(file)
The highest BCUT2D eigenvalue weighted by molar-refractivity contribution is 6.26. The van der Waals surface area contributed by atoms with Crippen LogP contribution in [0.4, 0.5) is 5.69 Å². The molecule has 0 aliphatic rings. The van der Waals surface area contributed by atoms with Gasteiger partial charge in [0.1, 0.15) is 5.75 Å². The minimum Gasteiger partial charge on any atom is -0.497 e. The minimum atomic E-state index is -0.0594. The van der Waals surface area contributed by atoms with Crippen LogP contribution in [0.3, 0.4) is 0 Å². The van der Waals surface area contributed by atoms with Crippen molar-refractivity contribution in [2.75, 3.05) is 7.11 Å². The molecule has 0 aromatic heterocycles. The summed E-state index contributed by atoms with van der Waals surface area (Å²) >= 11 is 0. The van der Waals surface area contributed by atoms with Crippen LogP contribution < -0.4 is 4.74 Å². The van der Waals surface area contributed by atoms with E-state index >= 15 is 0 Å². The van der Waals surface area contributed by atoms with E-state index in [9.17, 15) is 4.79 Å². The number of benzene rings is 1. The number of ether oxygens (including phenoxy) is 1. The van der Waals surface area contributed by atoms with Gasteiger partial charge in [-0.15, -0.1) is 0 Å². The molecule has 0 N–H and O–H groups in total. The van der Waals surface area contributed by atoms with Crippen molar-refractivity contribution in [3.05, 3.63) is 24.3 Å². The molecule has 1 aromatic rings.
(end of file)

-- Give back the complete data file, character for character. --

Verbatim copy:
The highest BCUT2D eigenvalue weighted by molar-refractivity contribution is 6.26. The van der Waals surface area contributed by atoms with Crippen LogP contribution in [0.4, 0.5) is 5.69 Å². The molecule has 0 aliphatic rings. The van der Waals surface area contributed by atoms with Gasteiger partial charge in [0.1, 0.15) is 5.75 Å². The minimum Gasteiger partial charge on any atom is -0.497 e. The minimum atomic E-state index is -0.0594. The van der Waals surface area contributed by atoms with Crippen LogP contribution in [0.3, 0.4) is 0 Å². The van der Waals surface area contributed by atoms with Crippen molar-refractivity contribution in [2.75, 3.05) is 7.11 Å². The molecule has 0 aromatic heterocycles. The summed E-state index contributed by atoms with van der Waals surface area (Å²) >= 11 is 0. The van der Waals surface area contributed by atoms with Crippen LogP contribution < -0.4 is 4.74 Å². The van der Waals surface area contributed by atoms with E-state index >= 15 is 0 Å². The van der Waals surface area contributed by atoms with E-state index in [9.17, 15) is 4.79 Å². The number of benzene rings is 1. The number of ether oxygens (including phenoxy) is 1. The van der Waals surface area contributed by atoms with Gasteiger partial charge in [-0.15, -0.1) is 0 Å². The molecule has 0 N–H and O–H groups in total. The van der Waals surface area contributed by atoms with Crippen molar-refractivity contribution in [3.05, 3.63) is 24.3 Å². The molecule has 1 aromatic rings.